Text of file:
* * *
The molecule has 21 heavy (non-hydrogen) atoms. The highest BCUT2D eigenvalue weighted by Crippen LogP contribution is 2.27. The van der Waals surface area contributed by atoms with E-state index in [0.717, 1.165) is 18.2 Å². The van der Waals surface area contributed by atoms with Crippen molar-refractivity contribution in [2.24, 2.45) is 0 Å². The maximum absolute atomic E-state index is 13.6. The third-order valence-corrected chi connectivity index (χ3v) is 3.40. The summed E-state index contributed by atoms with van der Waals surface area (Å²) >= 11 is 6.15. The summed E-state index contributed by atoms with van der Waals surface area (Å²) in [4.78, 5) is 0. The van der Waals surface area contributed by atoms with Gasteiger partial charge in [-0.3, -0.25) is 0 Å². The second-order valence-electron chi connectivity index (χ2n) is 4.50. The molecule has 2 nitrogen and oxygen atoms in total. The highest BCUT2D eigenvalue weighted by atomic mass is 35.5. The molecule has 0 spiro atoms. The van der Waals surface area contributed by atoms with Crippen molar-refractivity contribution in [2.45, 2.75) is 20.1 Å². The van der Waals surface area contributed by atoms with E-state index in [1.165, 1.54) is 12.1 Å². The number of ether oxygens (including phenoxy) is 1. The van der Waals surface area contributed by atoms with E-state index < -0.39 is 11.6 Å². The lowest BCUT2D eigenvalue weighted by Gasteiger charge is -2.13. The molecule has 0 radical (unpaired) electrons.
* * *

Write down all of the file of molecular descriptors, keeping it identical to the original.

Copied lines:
The molecule has 21 heavy (non-hydrogen) atoms. The highest BCUT2D eigenvalue weighted by Crippen LogP contribution is 2.27. The van der Waals surface area contributed by atoms with E-state index in [0.717, 1.165) is 18.2 Å². The van der Waals surface area contributed by atoms with Crippen molar-refractivity contribution in [2.24, 2.45) is 0 Å². The maximum absolute atomic E-state index is 13.6. The third-order valence-corrected chi connectivity index (χ3v) is 3.40. The summed E-state index contributed by atoms with van der Waals surface area (Å²) >= 11 is 6.15. The summed E-state index contributed by atoms with van der Waals surface area (Å²) in [4.78, 5) is 0. The van der Waals surface area contributed by atoms with Gasteiger partial charge in [-0.3, -0.25) is 0 Å². The second-order valence-electron chi connectivity index (χ2n) is 4.50. The molecule has 2 nitrogen and oxygen atoms in total. The highest BCUT2D eigenvalue weighted by atomic mass is 35.5. The molecule has 0 spiro atoms. The van der Waals surface area contributed by atoms with Crippen molar-refractivity contribution in [2.45, 2.75) is 20.1 Å². The van der Waals surface area contributed by atoms with E-state index in [1.165, 1.54) is 12.1 Å². The number of ether oxygens (including phenoxy) is 1. The van der Waals surface area contributed by atoms with E-state index < -0.39 is 11.6 Å². The lowest BCUT2D eigenvalue weighted by Gasteiger charge is -2.13. The molecule has 0 radical (unpaired) electrons.